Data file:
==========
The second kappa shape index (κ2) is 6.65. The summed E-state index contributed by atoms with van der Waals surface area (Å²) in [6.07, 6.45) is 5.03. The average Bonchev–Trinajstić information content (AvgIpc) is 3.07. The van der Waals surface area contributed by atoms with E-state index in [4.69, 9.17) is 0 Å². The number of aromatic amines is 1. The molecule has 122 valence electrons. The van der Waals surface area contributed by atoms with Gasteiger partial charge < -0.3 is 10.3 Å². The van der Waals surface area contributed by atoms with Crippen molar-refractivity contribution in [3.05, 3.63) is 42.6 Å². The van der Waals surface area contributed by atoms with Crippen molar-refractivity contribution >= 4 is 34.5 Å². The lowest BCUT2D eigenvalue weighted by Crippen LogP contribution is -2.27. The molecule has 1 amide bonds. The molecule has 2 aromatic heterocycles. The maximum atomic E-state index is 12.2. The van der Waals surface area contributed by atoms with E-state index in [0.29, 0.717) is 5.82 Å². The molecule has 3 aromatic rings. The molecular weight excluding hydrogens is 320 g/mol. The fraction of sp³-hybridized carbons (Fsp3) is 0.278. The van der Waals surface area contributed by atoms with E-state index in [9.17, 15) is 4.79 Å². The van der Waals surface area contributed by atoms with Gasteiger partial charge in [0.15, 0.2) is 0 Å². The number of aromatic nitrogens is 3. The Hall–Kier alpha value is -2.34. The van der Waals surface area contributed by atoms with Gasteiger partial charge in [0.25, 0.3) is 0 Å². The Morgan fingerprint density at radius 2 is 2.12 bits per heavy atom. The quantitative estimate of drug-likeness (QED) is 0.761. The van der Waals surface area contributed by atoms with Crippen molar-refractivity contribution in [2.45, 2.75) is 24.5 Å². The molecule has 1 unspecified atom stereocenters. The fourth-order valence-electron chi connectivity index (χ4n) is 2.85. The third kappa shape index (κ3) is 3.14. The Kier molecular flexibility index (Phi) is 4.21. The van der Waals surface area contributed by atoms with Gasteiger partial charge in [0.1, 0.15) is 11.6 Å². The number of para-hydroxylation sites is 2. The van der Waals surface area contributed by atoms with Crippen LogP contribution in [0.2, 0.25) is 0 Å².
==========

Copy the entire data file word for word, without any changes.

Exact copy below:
The second kappa shape index (κ2) is 6.65. The summed E-state index contributed by atoms with van der Waals surface area (Å²) in [6.07, 6.45) is 5.03. The average Bonchev–Trinajstić information content (AvgIpc) is 3.07. The van der Waals surface area contributed by atoms with E-state index in [4.69, 9.17) is 0 Å². The number of aromatic amines is 1. The molecule has 122 valence electrons. The van der Waals surface area contributed by atoms with Gasteiger partial charge < -0.3 is 10.3 Å². The van der Waals surface area contributed by atoms with Crippen molar-refractivity contribution in [3.05, 3.63) is 42.6 Å². The van der Waals surface area contributed by atoms with Crippen molar-refractivity contribution >= 4 is 34.5 Å². The lowest BCUT2D eigenvalue weighted by Crippen LogP contribution is -2.27. The molecule has 1 amide bonds. The molecule has 2 aromatic heterocycles. The maximum atomic E-state index is 12.2. The van der Waals surface area contributed by atoms with E-state index in [0.29, 0.717) is 5.82 Å². The molecule has 3 aromatic rings. The molecular weight excluding hydrogens is 320 g/mol. The fraction of sp³-hybridized carbons (Fsp3) is 0.278. The van der Waals surface area contributed by atoms with E-state index in [9.17, 15) is 4.79 Å². The van der Waals surface area contributed by atoms with Gasteiger partial charge in [0.15, 0.2) is 0 Å². The number of aromatic nitrogens is 3. The Hall–Kier alpha value is -2.34. The van der Waals surface area contributed by atoms with Gasteiger partial charge in [0.25, 0.3) is 0 Å². The Morgan fingerprint density at radius 2 is 2.12 bits per heavy atom. The quantitative estimate of drug-likeness (QED) is 0.761. The van der Waals surface area contributed by atoms with Crippen molar-refractivity contribution in [2.45, 2.75) is 24.5 Å². The molecule has 1 unspecified atom stereocenters. The fourth-order valence-electron chi connectivity index (χ4n) is 2.85. The third kappa shape index (κ3) is 3.14. The Kier molecular flexibility index (Phi) is 4.21. The van der Waals surface area contributed by atoms with Gasteiger partial charge in [0.1, 0.15) is 11.6 Å². The number of para-hydroxylation sites is 2. The van der Waals surface area contributed by atoms with Crippen LogP contribution in [0.2, 0.25) is 0 Å².